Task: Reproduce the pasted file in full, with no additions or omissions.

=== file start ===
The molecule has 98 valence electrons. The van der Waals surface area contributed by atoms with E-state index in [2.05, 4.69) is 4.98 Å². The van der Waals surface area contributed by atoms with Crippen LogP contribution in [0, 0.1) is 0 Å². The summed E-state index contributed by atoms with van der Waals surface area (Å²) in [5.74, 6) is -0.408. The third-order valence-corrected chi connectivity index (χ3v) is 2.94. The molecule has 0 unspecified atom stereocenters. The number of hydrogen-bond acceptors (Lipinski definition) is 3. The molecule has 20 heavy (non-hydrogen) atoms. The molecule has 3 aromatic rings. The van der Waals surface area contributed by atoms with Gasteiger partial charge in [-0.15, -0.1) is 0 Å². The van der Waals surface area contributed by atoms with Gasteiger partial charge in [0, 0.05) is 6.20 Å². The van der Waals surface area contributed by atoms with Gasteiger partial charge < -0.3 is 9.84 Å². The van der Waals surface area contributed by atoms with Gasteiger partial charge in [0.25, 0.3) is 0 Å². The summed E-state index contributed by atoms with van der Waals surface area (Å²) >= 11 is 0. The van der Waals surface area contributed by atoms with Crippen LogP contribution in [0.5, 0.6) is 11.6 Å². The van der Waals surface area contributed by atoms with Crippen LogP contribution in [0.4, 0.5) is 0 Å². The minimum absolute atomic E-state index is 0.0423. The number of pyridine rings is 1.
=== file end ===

The molecule has 98 valence electrons. The van der Waals surface area contributed by atoms with E-state index in [2.05, 4.69) is 4.98 Å². The van der Waals surface area contributed by atoms with Crippen LogP contribution in [0, 0.1) is 0 Å². The summed E-state index contributed by atoms with van der Waals surface area (Å²) in [5.74, 6) is -0.408. The third-order valence-corrected chi connectivity index (χ3v) is 2.94. The molecule has 0 unspecified atom stereocenters. The number of hydrogen-bond acceptors (Lipinski definition) is 3. The molecule has 20 heavy (non-hydrogen) atoms. The molecule has 3 aromatic rings. The van der Waals surface area contributed by atoms with Gasteiger partial charge in [-0.15, -0.1) is 0 Å². The van der Waals surface area contributed by atoms with Gasteiger partial charge in [0, 0.05) is 6.20 Å². The van der Waals surface area contributed by atoms with Gasteiger partial charge < -0.3 is 9.84 Å². The van der Waals surface area contributed by atoms with Gasteiger partial charge in [0.25, 0.3) is 0 Å². The summed E-state index contributed by atoms with van der Waals surface area (Å²) >= 11 is 0. The van der Waals surface area contributed by atoms with Crippen LogP contribution in [0.5, 0.6) is 11.6 Å². The van der Waals surface area contributed by atoms with Crippen LogP contribution in [0.4, 0.5) is 0 Å². The minimum absolute atomic E-state index is 0.0423. The number of pyridine rings is 1.